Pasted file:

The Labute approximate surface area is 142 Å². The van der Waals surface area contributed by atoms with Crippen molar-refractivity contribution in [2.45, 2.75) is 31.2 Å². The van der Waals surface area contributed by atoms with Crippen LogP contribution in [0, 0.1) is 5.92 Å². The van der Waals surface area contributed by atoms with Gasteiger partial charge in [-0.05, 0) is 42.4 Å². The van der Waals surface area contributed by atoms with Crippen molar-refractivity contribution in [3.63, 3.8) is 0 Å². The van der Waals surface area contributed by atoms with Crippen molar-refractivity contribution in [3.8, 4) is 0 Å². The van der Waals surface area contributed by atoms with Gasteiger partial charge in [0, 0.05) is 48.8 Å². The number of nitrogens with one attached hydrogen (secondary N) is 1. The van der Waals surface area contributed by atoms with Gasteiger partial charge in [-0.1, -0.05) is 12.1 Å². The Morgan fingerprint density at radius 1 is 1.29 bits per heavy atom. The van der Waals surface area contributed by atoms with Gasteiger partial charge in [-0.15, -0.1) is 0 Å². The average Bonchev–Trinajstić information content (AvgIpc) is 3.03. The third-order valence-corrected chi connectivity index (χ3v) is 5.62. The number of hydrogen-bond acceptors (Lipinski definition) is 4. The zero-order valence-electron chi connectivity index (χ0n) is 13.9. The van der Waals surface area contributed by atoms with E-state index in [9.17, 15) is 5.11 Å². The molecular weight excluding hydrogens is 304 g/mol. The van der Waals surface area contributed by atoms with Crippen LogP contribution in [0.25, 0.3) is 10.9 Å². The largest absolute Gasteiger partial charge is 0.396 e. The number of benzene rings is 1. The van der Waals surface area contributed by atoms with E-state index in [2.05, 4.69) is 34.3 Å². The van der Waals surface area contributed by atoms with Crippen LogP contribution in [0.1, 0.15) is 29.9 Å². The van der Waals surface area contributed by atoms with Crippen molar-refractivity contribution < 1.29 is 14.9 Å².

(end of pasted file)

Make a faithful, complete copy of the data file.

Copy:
The Labute approximate surface area is 142 Å². The van der Waals surface area contributed by atoms with Crippen molar-refractivity contribution in [2.45, 2.75) is 31.2 Å². The van der Waals surface area contributed by atoms with Crippen LogP contribution in [0, 0.1) is 5.92 Å². The van der Waals surface area contributed by atoms with Gasteiger partial charge in [-0.05, 0) is 42.4 Å². The van der Waals surface area contributed by atoms with Crippen molar-refractivity contribution in [3.63, 3.8) is 0 Å². The van der Waals surface area contributed by atoms with Crippen molar-refractivity contribution in [3.8, 4) is 0 Å². The van der Waals surface area contributed by atoms with Gasteiger partial charge in [0, 0.05) is 48.8 Å². The number of nitrogens with one attached hydrogen (secondary N) is 1. The van der Waals surface area contributed by atoms with Gasteiger partial charge in [-0.1, -0.05) is 12.1 Å². The Morgan fingerprint density at radius 1 is 1.29 bits per heavy atom. The van der Waals surface area contributed by atoms with Gasteiger partial charge in [-0.15, -0.1) is 0 Å². The average Bonchev–Trinajstić information content (AvgIpc) is 3.03. The third-order valence-corrected chi connectivity index (χ3v) is 5.62. The number of hydrogen-bond acceptors (Lipinski definition) is 4. The zero-order valence-electron chi connectivity index (χ0n) is 13.9. The van der Waals surface area contributed by atoms with E-state index in [9.17, 15) is 5.11 Å². The molecular weight excluding hydrogens is 304 g/mol. The van der Waals surface area contributed by atoms with Crippen LogP contribution in [0.25, 0.3) is 10.9 Å². The largest absolute Gasteiger partial charge is 0.396 e. The number of benzene rings is 1. The van der Waals surface area contributed by atoms with E-state index in [2.05, 4.69) is 34.3 Å². The van der Waals surface area contributed by atoms with Crippen LogP contribution in [0.1, 0.15) is 29.9 Å². The van der Waals surface area contributed by atoms with Crippen molar-refractivity contribution < 1.29 is 14.9 Å².